Physical activity a key in preventing some cancers
07 February 2011 -- Low levels of physical activity are associated with a high risk of colon cancer and breast cancer.
Transcript of the podcast
Veronica Riemer: You're listening to the WHO podcast and my name is Veronica Riemer. In early February we mark World Cancer Day. We look at cancer risks and how physical activity can play a key role in preventing some cancers.
Chris Wild: The research over the last 20 years or so in fact indicates that low levels of physical activity are associated with a high risk of colon cancer and there is also reasonably strong evidence that the same is true for breast cancer.
Veronica Riemer: That was Chris Wild, Director of the WHO International Agency for Research on Cancer also known as IARC based in Lyon, France.
Chris Wild: The cancers that have been linked to physical inactivity notably colon and breast cancers are particularly common ones in the more developed countries. The recent estimate was attempted in 15 European countries for six types of cancer. That estimate reported between 165 000 to 330 000 cases of cancer could have been prevented in 2008 if the population had maintained sufficient levels of physical activity.
Veronica Riemer:There is a sharp decline in physical activity in high-income countries and those in economic transition. There is less and less physical activity in our daily lives, at work and at home, as well getting from place to place. A similar trend is beginning to emerge in some developing countries.
While inactivity is one of the main risk factors for breast and colon cancers, other factors, ever present in our daily lives, have been identified. Tobacco, harmful use of alcohol, poor diet and too much sun exposure are linked to cancer. Chronic infections with viruses such as those which cause Hepatitis B and C or human papiloma virus are also risk factors for cancer. Dr Eduardo Cazap, President of the Union for the International Control of Cancer, explains that one of the big problems facing developing countries is the lack of awareness about the seriousness of the cancer threat.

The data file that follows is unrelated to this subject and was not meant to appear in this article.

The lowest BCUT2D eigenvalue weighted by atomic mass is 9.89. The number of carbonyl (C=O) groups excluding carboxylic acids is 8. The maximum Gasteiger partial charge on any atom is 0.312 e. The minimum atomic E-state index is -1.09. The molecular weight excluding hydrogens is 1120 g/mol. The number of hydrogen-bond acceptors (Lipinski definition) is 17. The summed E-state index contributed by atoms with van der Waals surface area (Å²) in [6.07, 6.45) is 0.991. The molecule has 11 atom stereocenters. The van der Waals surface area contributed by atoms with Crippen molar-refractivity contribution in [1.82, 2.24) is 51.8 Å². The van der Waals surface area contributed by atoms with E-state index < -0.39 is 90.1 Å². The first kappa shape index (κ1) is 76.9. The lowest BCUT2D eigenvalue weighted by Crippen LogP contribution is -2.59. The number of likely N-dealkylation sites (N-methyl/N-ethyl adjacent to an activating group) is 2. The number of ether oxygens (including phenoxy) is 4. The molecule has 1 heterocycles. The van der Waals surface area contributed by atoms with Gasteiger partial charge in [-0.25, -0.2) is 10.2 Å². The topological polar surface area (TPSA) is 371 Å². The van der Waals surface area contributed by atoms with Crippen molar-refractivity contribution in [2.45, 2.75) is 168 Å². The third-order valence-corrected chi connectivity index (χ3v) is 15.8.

Dr Eduardo Cazap: Besides the fact that there are around 30 million new cases of cancer per year in the world, the situation is not very well faced in many regions of the world; perhaps due to lack of information or due to other priorities from the governmental point of view. World Cancer Day on 4 February of each year is to have an opportunity to launch key messages to a global audience. It is important because positive lifestyle choices reduce cancer risk.
Veronica Riemer: WHO has recently launched new global recommendations on physical activity for health. These guidelines indicate that people of all ages can reduce the risk of developing a noncommunicable disease, including breast and colon cancers. For example, as little as two and half hours of aerobic physical activity a week can reduce the risk of chronic diseases for people aged 18 and over.
One country which has introduced methods to improve the physical wellbeing of its people is Mexico. We spoke to Dr José Córdova Villalobos, Minister of Health on how Mexico is encouraging physical activity.
Dr José Córdova Villalobos: That is part of a strategy that we are implementing in the students' basic education - trying to promote physical activity all the time, every day - at least 30 minutes a day. It is one of the best ways to avoid obesity. We are promoting running and swimming, bike rides in all the country. We have a national programme promoting the bike use at least one or two times a week, especially at the weekend all the family together. We think it is a very complete exercise. The other one is at least trying to walk and don't use the elevator, use the stairs and trying to the exercise that is possible at the age that you have.
Veronica Riemer: Dr Eduardo Cazap of the UICC tells us that World Cancer Day is an opportunity to place the fight against cancer firmly on the global agenda.
Dr Eduardo Cazap: The World Cancer Day is one of the tools for this and the second will be the UN General Assembly Special session in September. This high-level meeting on non-communicable diseases is an unprecedented step in the battle against cancer and represents and opportunity for our generation to eliminate cancer as a life-threatening disease for future generations.
Veronica Riemer: WHO projects that global deaths from non-communicable diseases will continue to rise over the next 10 years, with deaths from these diseases expected to increase by more than 50% in Africa, the Middle East, and South Asia by 2030. Increasing evidence shows that the impact of non-communicable diseases is eating away at development gains in many countries and make the Millennium Development Goals even harder to achieve.
In September countries from all corners of the world will convene in New York for a United Nations General Assembly Special Session on Non-Communicable Diseases. This will be only the second time in history that the Assembly calls such a high level meeting on a health issue.
If you would like more information please see the links at the bottom of the transcript page. For the World Health Organization, this is Veronica Riemer in Geneva.